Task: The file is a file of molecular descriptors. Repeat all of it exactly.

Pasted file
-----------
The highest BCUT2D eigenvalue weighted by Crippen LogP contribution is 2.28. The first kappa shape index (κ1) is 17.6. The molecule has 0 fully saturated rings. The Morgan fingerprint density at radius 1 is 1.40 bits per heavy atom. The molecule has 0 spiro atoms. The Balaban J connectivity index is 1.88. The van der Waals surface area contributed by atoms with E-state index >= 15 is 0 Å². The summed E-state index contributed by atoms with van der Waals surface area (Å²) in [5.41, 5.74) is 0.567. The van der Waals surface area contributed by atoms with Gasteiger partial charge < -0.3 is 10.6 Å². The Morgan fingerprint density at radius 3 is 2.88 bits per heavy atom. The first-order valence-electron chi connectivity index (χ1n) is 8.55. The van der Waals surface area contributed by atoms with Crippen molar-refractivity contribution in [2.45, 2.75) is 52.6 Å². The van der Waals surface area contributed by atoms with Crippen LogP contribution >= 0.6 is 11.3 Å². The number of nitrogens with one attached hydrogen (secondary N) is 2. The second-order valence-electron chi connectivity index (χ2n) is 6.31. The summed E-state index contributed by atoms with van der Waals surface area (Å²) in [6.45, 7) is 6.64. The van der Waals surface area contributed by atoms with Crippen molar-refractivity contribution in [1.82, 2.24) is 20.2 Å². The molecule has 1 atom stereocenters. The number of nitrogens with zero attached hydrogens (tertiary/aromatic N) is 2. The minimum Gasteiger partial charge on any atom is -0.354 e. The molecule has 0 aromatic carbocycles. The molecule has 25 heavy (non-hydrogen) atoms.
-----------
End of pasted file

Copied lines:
The highest BCUT2D eigenvalue weighted by Crippen LogP contribution is 2.28. The first kappa shape index (κ1) is 17.6. The molecule has 0 fully saturated rings. The Morgan fingerprint density at radius 1 is 1.40 bits per heavy atom. The molecule has 0 spiro atoms. The Balaban J connectivity index is 1.88. The van der Waals surface area contributed by atoms with E-state index >= 15 is 0 Å². The summed E-state index contributed by atoms with van der Waals surface area (Å²) in [5.41, 5.74) is 0.567. The van der Waals surface area contributed by atoms with Gasteiger partial charge < -0.3 is 10.6 Å². The Morgan fingerprint density at radius 3 is 2.88 bits per heavy atom. The first-order valence-electron chi connectivity index (χ1n) is 8.55. The van der Waals surface area contributed by atoms with Crippen molar-refractivity contribution in [2.45, 2.75) is 52.6 Å². The van der Waals surface area contributed by atoms with Crippen LogP contribution >= 0.6 is 11.3 Å². The number of nitrogens with one attached hydrogen (secondary N) is 2. The second-order valence-electron chi connectivity index (χ2n) is 6.31. The summed E-state index contributed by atoms with van der Waals surface area (Å²) in [6.45, 7) is 6.64. The van der Waals surface area contributed by atoms with Crippen molar-refractivity contribution in [1.82, 2.24) is 20.2 Å². The molecule has 1 atom stereocenters. The number of nitrogens with zero attached hydrogens (tertiary/aromatic N) is 2. The minimum Gasteiger partial charge on any atom is -0.354 e. The molecule has 0 aromatic carbocycles. The molecule has 25 heavy (non-hydrogen) atoms.